Saturday, June 25, 2005

Math instruction and differentiation

I was recently reading an article by Marilyn Burns on teaching for understanding in math. You can catch lots of useful articles and ideas on the Eisenshower National Clearinghouse site. Her emphasis on teaching for understanding instead of just memorizing skills and facts was reinforced by an example of learning stations found on pp. 62-65 of Carol Ann Tomlinson's book. The 4th grade example has stations that include:

Teacher Direct Instruction where the teacher gives min-lessons to small groups.

Proof Place where students use manipulatives and drawn examples to explain their answers.

Practice Plaza where students practice difficult concepts and reflect on their work.

The Shop where students apply math concepts to help Mr. Fuddle run his store or shop for items.

Project Place where students use math and connect it to a larger world that includes topics of high student interest.

There is a lot more detail provided in the book as to the specifics of organizing these stations. I'll just emphasize that these stations not only provide lots of opportunities for giving students work at their readiness level, but they present math problems in a variety of contexts which truly builds understading.


Junie B. said...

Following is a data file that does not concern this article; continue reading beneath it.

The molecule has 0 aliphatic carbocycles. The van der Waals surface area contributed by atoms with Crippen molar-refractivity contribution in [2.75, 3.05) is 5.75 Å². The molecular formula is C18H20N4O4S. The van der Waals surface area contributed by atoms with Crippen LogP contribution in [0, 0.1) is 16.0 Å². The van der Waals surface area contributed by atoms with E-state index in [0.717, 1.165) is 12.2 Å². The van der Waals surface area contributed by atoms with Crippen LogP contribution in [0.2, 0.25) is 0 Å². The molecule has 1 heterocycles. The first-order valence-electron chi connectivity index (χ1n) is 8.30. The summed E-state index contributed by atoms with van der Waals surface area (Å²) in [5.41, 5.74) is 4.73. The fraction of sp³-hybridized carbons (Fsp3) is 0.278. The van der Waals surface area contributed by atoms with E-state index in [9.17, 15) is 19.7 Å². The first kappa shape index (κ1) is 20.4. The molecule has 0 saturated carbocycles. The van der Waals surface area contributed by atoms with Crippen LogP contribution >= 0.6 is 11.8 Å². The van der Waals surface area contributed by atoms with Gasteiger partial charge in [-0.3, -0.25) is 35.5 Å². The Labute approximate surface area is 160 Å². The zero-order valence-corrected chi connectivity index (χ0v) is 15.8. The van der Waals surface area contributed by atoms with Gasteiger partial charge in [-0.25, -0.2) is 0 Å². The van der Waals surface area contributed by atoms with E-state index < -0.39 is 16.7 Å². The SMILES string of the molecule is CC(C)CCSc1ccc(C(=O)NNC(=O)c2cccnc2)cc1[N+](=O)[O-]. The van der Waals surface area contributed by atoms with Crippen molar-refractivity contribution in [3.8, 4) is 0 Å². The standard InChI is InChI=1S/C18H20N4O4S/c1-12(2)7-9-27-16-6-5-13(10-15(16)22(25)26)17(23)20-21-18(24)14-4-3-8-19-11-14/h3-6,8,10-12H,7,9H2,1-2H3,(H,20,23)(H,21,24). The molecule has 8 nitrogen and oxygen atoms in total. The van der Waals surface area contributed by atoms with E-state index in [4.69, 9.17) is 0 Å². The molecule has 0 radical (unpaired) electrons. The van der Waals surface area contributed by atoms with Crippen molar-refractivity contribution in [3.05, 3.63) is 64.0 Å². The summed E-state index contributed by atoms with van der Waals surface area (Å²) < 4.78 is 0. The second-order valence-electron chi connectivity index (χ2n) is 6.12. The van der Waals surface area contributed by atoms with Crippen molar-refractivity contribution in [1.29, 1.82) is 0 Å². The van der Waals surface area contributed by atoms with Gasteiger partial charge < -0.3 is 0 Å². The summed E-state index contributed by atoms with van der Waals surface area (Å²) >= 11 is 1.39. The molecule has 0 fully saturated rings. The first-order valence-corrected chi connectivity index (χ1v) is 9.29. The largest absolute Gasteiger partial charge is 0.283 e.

Marilyn Burns makes a great comparison between reading and math in her article at the Eisenhower site. She states, "no one finds it acceptable if a child can pronounce words but doesn't understand the material...yet, if math facts are memorized, children are viewed as proficient." Maybe there needs to be more of an emphasis on mathematical reasoning/word problems so that we can see how students are applying math concepts. The stations mentioned in the Tomlinson book could easily be extended from the classroom to a Family Math Night so that parents could see how math understanding is more than computation. It would also be great for the students/parents to see math literature linked to the stations. M. Burns gives a great new list in another one of her articles. Maybe a Math Challenge for the 05-06 year would be fun too?!?!

danw said...

Welcome Junie B.

I like your thinking. I can definitely see those stations as part of our Family Math Night and math literature would be a great addition (no pun intended). The Math Challenge idea surfaced last spring. That also has promise. Keep those great ideas coming.

mama-mia said...

Suzanne McGrath, who used to be an upper grade teacher in the district, has worked with and published for Marilyn Burns. She still gives inservice for the upper grade teachers in the district. She is very knowledgeable about math and presenting the material to students.

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